Skip to main content

The Journal Gazette

Friday, May 17, 2019 1:00 am

Trump plan to overhaul immigration law unveiled

Associated Press

Also

South Florida braces for migrants

FORT LAUDERDALE, Fla. – Officials in South Florida say they are preparing for an influx of immigrants being sent by the federal government as the number of migrants arriving at the U.S.-Mexico border grows rapidly.

Broward County Mayor Mark Bogen said Thursday that officials in his community and neighboring Palm Beach County were alerted by the federal government that more than 100 immigrants would be sent weekly to each of the two counties by plane starting in about two weeks.

Palm Beach County Sheriff Ric Bradshaw said he was notified of the plans by the Miami office of the U.S. Border Patrol, and that a total of 1,000 people per month would be brought to the two counties from the El Paso, Texas, area. He said immigrant parents and children would be processed in both Florida counties, given a notice to appear in court and then released into the community.

WASHINGTON – Unveiling a new immigration plan, President Donald Trump said Thursday he wanted to provide a sharp contrast with Democrats, and he did – aiming to upend decades of family-based immigration policy with an approach that favors younger, “totally brilliant,” high-skilled workers he says won't compete for American jobs.

Trump's sweeping immigration plan is more a campaign document than anything else. It's a White House attempt to stretch beyond the “build-the-wall” rhetoric that swept the president to office but may not be enough to deliver him a second term. As Trump heads into reelection season, his campaign sees the plan as a way to help him look more reasonable on a signature issue than he often seems – and to cast Democrats as blocking him.

“We want immigrants coming in. We cherish the open door,” Trump said in a Rose Garden speech as Cabinet members and Republican lawmakers filled the front rows.

Trump said his new system, with points given for those with advanced degrees, job offers and other attributes, will make it exactly “clear what standards we ask you to achieve.”

Nowadays, “we discriminate against genius,” he said, using a softer tone than his usual fiery campaign rallies. “We discriminate against brilliance. We won't anymore once we get this passed.”

Even before the speech, Democrats, whose votes would be needed for any bill to be approved by Congress, panned the effort and questioned the Republican Party's commitment to families.

“Are they saying family is without merit?” House Speaker Nancy Pelosi asked. “Are they saying most of the people who've come to the United States in the history of our country are without merit because they don't have an engineering degree?”

Pelosi continued: “Certainly we want to attract the best to our country.” But she said “merit” is a “condescending” word that means “merit in the eyes of Donald Trump.”

Kushner's role

Trump's new plan has been months in the making, a project of his son-in-law, Jared Kushner, who has been meeting privately with business groups, religious leaders and conservatives to find common ground among Republicans on an issue that has long divided the party.

Kushner has long complained that many advocates on the immigration issue are very clear about what they're against but have much more trouble articulating what they're “for.” Kushner set out to create a proposal that Republicans might be able to rally around, his mission to give the president and his party a clear platform heading into the 2020 elections.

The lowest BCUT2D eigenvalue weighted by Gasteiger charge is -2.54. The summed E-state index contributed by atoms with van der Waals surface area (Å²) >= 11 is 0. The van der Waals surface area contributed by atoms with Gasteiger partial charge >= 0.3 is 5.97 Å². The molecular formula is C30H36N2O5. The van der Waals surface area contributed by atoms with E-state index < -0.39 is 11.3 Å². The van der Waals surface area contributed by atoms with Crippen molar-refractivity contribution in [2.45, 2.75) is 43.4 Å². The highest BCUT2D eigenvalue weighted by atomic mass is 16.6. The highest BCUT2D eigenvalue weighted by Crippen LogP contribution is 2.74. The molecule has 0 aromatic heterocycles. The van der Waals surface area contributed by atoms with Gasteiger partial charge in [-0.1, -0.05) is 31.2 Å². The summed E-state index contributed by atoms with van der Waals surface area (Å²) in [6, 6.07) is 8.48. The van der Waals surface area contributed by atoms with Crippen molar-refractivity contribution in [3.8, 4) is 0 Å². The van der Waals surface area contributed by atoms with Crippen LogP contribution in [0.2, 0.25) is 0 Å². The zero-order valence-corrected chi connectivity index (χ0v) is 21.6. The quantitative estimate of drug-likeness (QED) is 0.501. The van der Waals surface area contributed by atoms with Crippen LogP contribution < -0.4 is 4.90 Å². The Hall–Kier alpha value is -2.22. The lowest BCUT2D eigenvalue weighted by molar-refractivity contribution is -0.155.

With a humanitarian crisis at the border – officials said this week that a fourth child, a 2-year-old Guatemalan migrant, died in U.S. custody – Trump promised to halt illegal border crossings with the “most complete and effective border security package ever assembled.” He did not mention the child's death.

As part of the plan, officials want to shore up ports of entry to ensure all vehicles and people are screened and to create a self-sustaining fund, paid for with increased fees, to modernize ports of entry.

The plan also calls for building border wall in targeted locations and continues to push for an overhaul to the U.S. asylum system, with the goal of processing fewer applications and more quickly removing people who don't qualify.

In addition, the plan includes a proposal to allow public donations to pay for the president's long-promised border wall.

The plan does not address what to do about the millions of immigrants already living in the country illegally, including hundreds of thousands of young “Dreamers” brought to the U.S. as children – a priority for Democrats. Nor does it reduce overall rates of immigration, as Trump aide Stephen Miller and many conservative Republicans would like.

Republicans in Congress who were briefed on the plan by Kushner and Miller this week welcomed, but did not fully embrace, the approach. Some of those up for reelection, including Sen. Susan Collins of Maine, objected to its failure to account for the young Dreamers.

Green card priority

At its core, the proposal would fundamentally overhaul how the country for decades has approached immigration. The country has long placed a preference on providing green cards to family members of immigrants.

Under the Trump plan, the country would award the same number of green card as it now does, about 1 million annually. But far more would go to exceptional students, professionals and people with high-level and vocational degrees. Factors such as age, English language ability and employment offers would also be considered.

Far fewer green cards would be given to people with relatives already in the U.S. They would be reserved just for immediate family members – Trump mentioned spouses and children – rather than parents and adult siblings.